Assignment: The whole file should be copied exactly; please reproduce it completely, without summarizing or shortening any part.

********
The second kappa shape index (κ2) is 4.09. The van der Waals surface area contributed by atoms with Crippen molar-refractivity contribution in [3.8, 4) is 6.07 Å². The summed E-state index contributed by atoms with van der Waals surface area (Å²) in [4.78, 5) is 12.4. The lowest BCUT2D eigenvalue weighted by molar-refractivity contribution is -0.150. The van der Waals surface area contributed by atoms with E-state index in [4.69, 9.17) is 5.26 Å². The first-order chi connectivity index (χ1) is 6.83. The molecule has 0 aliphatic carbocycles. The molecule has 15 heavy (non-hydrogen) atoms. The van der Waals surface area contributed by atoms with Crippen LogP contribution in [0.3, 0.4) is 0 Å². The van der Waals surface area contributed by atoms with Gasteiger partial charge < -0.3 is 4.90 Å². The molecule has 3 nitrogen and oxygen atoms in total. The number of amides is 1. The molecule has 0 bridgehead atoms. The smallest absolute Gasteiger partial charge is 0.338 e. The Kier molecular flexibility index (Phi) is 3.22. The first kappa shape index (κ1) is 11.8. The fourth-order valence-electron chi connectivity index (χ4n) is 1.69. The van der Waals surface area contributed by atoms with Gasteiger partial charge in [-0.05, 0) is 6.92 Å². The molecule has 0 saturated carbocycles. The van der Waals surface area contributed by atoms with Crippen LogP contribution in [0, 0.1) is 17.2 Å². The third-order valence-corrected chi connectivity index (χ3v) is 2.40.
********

The second kappa shape index (κ2) is 4.09. The van der Waals surface area contributed by atoms with Crippen molar-refractivity contribution in [3.8, 4) is 6.07 Å². The summed E-state index contributed by atoms with van der Waals surface area (Å²) in [4.78, 5) is 12.4. The lowest BCUT2D eigenvalue weighted by molar-refractivity contribution is -0.150. The van der Waals surface area contributed by atoms with E-state index in [4.69, 9.17) is 5.26 Å². The first-order chi connectivity index (χ1) is 6.83. The molecule has 0 aliphatic carbocycles. The molecule has 15 heavy (non-hydrogen) atoms. The van der Waals surface area contributed by atoms with Crippen LogP contribution in [0.3, 0.4) is 0 Å². The van der Waals surface area contributed by atoms with Gasteiger partial charge < -0.3 is 4.90 Å². The molecule has 3 nitrogen and oxygen atoms in total. The number of amides is 1. The molecule has 0 bridgehead atoms. The smallest absolute Gasteiger partial charge is 0.338 e. The Kier molecular flexibility index (Phi) is 3.22. The first kappa shape index (κ1) is 11.8. The fourth-order valence-electron chi connectivity index (χ4n) is 1.69. The van der Waals surface area contributed by atoms with Gasteiger partial charge in [-0.05, 0) is 6.92 Å². The molecule has 0 saturated carbocycles. The van der Waals surface area contributed by atoms with Crippen LogP contribution in [0, 0.1) is 17.2 Å². The third-order valence-corrected chi connectivity index (χ3v) is 2.40.